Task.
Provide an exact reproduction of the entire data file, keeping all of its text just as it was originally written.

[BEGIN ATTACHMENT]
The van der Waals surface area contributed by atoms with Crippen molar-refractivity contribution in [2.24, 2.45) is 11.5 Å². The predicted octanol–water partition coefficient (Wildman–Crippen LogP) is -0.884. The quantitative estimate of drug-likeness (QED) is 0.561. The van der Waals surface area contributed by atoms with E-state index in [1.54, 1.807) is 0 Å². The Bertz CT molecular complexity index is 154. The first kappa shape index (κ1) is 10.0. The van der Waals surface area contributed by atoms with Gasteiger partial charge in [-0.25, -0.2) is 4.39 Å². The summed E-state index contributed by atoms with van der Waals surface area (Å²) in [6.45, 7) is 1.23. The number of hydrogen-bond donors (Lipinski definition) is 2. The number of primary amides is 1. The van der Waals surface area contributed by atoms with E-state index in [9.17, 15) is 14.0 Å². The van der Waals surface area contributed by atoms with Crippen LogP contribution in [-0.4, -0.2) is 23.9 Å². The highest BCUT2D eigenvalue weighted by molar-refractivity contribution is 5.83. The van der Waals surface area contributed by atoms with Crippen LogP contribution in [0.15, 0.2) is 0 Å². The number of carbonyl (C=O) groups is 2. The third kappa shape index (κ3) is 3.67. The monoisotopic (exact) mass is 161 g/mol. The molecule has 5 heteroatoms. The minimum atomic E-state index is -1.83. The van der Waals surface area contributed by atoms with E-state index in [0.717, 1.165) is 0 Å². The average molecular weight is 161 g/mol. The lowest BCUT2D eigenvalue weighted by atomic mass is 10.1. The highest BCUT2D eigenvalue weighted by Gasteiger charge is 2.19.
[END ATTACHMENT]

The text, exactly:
The van der Waals surface area contributed by atoms with Crippen molar-refractivity contribution in [2.24, 2.45) is 11.5 Å². The predicted octanol–water partition coefficient (Wildman–Crippen LogP) is -0.884. The quantitative estimate of drug-likeness (QED) is 0.561. The van der Waals surface area contributed by atoms with E-state index in [1.54, 1.807) is 0 Å². The Bertz CT molecular complexity index is 154. The first kappa shape index (κ1) is 10.0. The van der Waals surface area contributed by atoms with Gasteiger partial charge in [-0.25, -0.2) is 4.39 Å². The summed E-state index contributed by atoms with van der Waals surface area (Å²) in [6.45, 7) is 1.23. The number of hydrogen-bond donors (Lipinski definition) is 2. The number of primary amides is 1. The van der Waals surface area contributed by atoms with E-state index in [9.17, 15) is 14.0 Å². The van der Waals surface area contributed by atoms with Crippen LogP contribution in [-0.4, -0.2) is 23.9 Å². The highest BCUT2D eigenvalue weighted by molar-refractivity contribution is 5.83. The van der Waals surface area contributed by atoms with Crippen LogP contribution in [0.15, 0.2) is 0 Å². The number of carbonyl (C=O) groups is 2. The third kappa shape index (κ3) is 3.67. The monoisotopic (exact) mass is 161 g/mol. The molecule has 5 heteroatoms. The minimum atomic E-state index is -1.83. The van der Waals surface area contributed by atoms with E-state index in [0.717, 1.165) is 0 Å². The average molecular weight is 161 g/mol. The lowest BCUT2D eigenvalue weighted by atomic mass is 10.1. The highest BCUT2D eigenvalue weighted by Gasteiger charge is 2.19.